Regulatory changes under the Dodd-Frank Act designed to reduce the risk of another financial market downturn may have the reverse effect so suggests an article in “FierceCFO”, the online magazine.
My takeaway from the article is that new regulations forcing large banks out of proprietary bond trading and concentrating it in the hands of hedge funds will increase the risk of illiquidity in the event of another period of instability.
The article suggests that in the event of another period of economic uncertainty, hedge funds will quickly step away from the market accelerating illiquidity. Regulators have much less leverage over hedge funds to maintain some level of liquidity than they have over the banks.
“FierceCFO” article summary
Liquidity: How regulators are fueling the next crash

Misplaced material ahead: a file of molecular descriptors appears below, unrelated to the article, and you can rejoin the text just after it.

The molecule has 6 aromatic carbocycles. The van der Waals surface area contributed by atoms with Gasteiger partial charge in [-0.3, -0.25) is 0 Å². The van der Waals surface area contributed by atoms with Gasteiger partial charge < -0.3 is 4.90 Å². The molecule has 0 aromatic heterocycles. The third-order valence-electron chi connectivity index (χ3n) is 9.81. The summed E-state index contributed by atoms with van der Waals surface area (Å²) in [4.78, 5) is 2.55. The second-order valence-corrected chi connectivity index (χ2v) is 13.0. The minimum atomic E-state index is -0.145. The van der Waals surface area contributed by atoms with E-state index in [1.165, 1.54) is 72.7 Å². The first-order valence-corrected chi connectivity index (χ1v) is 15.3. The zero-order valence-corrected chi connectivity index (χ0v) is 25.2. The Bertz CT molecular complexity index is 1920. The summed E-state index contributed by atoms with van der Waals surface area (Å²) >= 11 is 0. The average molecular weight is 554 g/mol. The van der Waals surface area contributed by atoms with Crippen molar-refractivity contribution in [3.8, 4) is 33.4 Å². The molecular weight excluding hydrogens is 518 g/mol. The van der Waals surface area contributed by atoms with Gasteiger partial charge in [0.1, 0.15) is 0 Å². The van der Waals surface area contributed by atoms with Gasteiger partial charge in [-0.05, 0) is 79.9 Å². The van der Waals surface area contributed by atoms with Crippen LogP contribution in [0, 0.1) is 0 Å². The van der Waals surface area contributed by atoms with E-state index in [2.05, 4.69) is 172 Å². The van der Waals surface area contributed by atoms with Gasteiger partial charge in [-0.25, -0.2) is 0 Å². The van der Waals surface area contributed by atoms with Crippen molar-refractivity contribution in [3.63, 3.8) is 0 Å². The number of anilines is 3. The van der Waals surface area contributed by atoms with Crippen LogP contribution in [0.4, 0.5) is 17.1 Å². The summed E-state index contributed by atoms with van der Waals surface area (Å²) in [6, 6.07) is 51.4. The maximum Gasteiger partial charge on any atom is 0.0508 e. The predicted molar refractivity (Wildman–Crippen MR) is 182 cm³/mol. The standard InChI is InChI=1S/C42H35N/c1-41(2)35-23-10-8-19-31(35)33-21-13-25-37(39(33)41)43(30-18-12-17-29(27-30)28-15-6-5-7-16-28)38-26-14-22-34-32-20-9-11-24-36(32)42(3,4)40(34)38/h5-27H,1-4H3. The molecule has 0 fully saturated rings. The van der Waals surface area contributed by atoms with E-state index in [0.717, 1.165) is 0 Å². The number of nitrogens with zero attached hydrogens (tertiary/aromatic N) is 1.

We’re not fans of deregulation, but the opposite does have unintended consequences. And TABB Group just released a report that suggests the changes brought about by Dodd-Frank and other regulatory moves made in response to the last financial crisis may set the stage for the next one. How so? By shifting bond trading from banks to hedge funds, which have more freedom to pull in their horns just when the market needs the opposite. In other words, liquidity could dry up at just the wrong time. The money quote comes from Colin Teichholtz, co-head of fixed income trading at Pine River Capital Management: “These new liquidity providers can just turn off the machine in bad times,” Teichholtz said. “Illiquidity can beget illiquidity and there is no obligation on these players to make market. The danger is that the dealers won’t be around to pick up the slack. The optimum business model won’t be to warehouse risk.”
In an interesting development on this topic, Liquidnet, an equity trading “dark pool” is expanding into bond trading to provide an additional trading venue for the bond market. As the article above stresses, the trading activity conducted by hedge funds through “dark pools” can dry up at any time if parties step to the sidelines.